Forum for Science, Industry and Business

Sponsored by:     3M 
Search our Site:

 

Newly discovered galaxy cluster in early stage of formation is farthest ever identified

02.04.2008
More than 11 billion light years away, galaxies illuminate evolution of universe

UC Irvine scientists have discovered a cluster of galaxies in a very early stage of formation that is 11.4 billion light years from Earth – the farthest of its kind ever to be detected. These galaxies are so distant that the universe was in its infancy when their light was emitted.

The galaxy proto-cluster, named LBG-2377, is giving scientists an unprecedented look at galaxy formation and how the universe has evolved. Before this discovery, the farthest known event like this was approximately 9 billion light years away.

“When you observe objects this far away, you are actually seeing the universe as it was a very long time ago,” said Jeff Cooke, a McCue Postdoctoral Fellow in physics and astronomy at UCI and lead author of this study. “It is as if a timeline is just sitting out there in front of you. These galaxies represent what the universe looked like well before the Earth existed.”

This research is reported in the online bulletin astro-ph.

Using the Keck Telescope in Hawaii, Cooke detected LBG-2377 while looking for single galaxies. At first, it appeared to be a bright, single object. But after analyzing the wavelengths of its light (galaxies emit light with telltale colors) he discovered it was three galaxies merging together, and likely two additional smaller galaxies.

Scientists use light to look back in time. Because light takes a measurable amount of time to travel, detecting it on Earth today allows scientists to view the source as it was billions of years ago. In the case of LBG-2377, scientists believe the light has been traveling for 11.4 billion years, beginning just a few billion years after the Big Bang when the universe was only 15 percent of its current age. By comparison, the Earth was formed about 4.5 billion years ago.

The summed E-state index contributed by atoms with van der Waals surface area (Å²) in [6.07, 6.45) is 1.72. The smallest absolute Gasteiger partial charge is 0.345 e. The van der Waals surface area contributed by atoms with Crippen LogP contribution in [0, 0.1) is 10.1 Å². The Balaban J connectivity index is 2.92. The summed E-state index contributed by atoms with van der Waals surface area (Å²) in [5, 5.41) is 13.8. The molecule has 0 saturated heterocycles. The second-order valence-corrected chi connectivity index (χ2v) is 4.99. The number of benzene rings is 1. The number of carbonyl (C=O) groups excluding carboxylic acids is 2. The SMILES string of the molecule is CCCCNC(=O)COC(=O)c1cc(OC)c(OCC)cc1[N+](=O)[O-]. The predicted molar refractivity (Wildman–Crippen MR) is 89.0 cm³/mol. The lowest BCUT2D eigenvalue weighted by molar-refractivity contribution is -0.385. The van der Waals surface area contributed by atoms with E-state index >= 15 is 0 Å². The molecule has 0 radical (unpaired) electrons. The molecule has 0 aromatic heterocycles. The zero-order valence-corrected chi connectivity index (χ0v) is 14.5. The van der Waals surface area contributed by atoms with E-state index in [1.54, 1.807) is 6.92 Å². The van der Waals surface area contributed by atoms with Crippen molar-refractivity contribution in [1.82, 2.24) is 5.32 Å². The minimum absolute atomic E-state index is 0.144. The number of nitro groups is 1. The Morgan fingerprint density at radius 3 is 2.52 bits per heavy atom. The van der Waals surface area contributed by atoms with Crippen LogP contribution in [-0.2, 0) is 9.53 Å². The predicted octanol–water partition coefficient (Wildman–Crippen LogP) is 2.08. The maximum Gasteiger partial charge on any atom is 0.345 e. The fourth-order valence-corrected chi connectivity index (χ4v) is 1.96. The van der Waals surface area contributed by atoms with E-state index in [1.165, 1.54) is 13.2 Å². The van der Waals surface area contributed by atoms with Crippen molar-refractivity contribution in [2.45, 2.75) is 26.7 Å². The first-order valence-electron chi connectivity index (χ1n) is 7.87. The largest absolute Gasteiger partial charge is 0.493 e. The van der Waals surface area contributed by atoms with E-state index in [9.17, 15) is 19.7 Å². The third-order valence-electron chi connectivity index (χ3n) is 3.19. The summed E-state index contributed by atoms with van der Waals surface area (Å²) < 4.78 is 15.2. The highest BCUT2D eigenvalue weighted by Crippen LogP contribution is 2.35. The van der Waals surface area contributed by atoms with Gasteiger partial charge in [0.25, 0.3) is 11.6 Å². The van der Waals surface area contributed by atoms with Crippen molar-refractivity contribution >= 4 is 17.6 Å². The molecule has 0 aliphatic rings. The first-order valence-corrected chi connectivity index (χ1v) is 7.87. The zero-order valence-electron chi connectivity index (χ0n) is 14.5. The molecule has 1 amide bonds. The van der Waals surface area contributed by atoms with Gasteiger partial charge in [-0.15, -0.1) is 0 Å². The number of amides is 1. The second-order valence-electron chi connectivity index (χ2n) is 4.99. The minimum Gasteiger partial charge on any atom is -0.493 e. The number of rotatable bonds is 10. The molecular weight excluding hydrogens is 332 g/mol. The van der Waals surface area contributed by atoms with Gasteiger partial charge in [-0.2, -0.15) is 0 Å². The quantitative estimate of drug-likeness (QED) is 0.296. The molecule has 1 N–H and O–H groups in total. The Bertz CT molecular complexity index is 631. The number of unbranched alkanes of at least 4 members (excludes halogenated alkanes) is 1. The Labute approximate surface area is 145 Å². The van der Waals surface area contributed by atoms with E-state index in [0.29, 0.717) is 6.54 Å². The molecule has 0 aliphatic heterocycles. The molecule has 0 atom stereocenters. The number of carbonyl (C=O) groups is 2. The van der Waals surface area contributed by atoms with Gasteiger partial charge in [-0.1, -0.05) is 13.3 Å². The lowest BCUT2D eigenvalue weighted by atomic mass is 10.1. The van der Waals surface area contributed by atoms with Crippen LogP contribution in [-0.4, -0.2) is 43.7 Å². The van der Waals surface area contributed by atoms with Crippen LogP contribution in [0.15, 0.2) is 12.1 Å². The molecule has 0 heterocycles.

The process of galaxy formation largely is a mystery. Current theory is that large galaxies formed over time from the interaction and merging of smaller galaxies. This process began more than 12 billion years ago, shortly after the Big Bang. Scientists have observed galaxies merging over a large range of distances and time, providing hard evidence to reinforce the theory. However, using current technology, it is difficult to detect this process at the most extreme distances, when galaxy formation was in its infancy.

Scientists believe galaxy clusters form in a similar manner. As galaxies congregate and interact in large, dense regions of space, the cluster grows with time. Witnessing this process first-hand helps scientists confirm their theory and deepen their understanding of the universe. Galaxy clusters can be detected at extreme distances with current technology because they are bright, but they are difficult to find.

Clusters closer to Earth contain upwards of 1,000 galaxies. Our Milky Way galaxy belongs to a lesser grouping of galaxies called the Local Group, which contains more than 35 galaxies, but only a few bright ones.

“We believe LBG-2377 is a seed that eventually will grow into a massive galaxy cluster,” said James Bullock, director of the Center for Cosmology at UCI and a study co-author.

“Our finding suggests that this is a monster structure being born in a very bright, catastrophic event with a lot of gas and matter collapsing at once,” Bullock said. “We are not just seeing one solitary galaxy. We are seeing a bunch of bright galaxies coming together at the dawn of structure formation in the universe.”

Scientists Elizabeth Barton and Kyle Stewart of UCI, along with Arthur Wolfe of the University of California, San Diego, worked on this study. The research was funded by a Gary McCue Postdoctoral Fellowship and the National Science Foundation.

About the University of California, Irvine: The University of California, Irvine is a top-ranked university dedicated to research, scholarship and community service. Founded in 1965, UCI is among the fastest-growing University of California campuses, with more than 27,000 undergraduate and graduate students, and nearly 2,000 faculty members. The third-largest employer in dynamic Orange County, UCI contributes an annual economic impact of $3.6 billion. For more UCI news, visit www.today.uci.edu.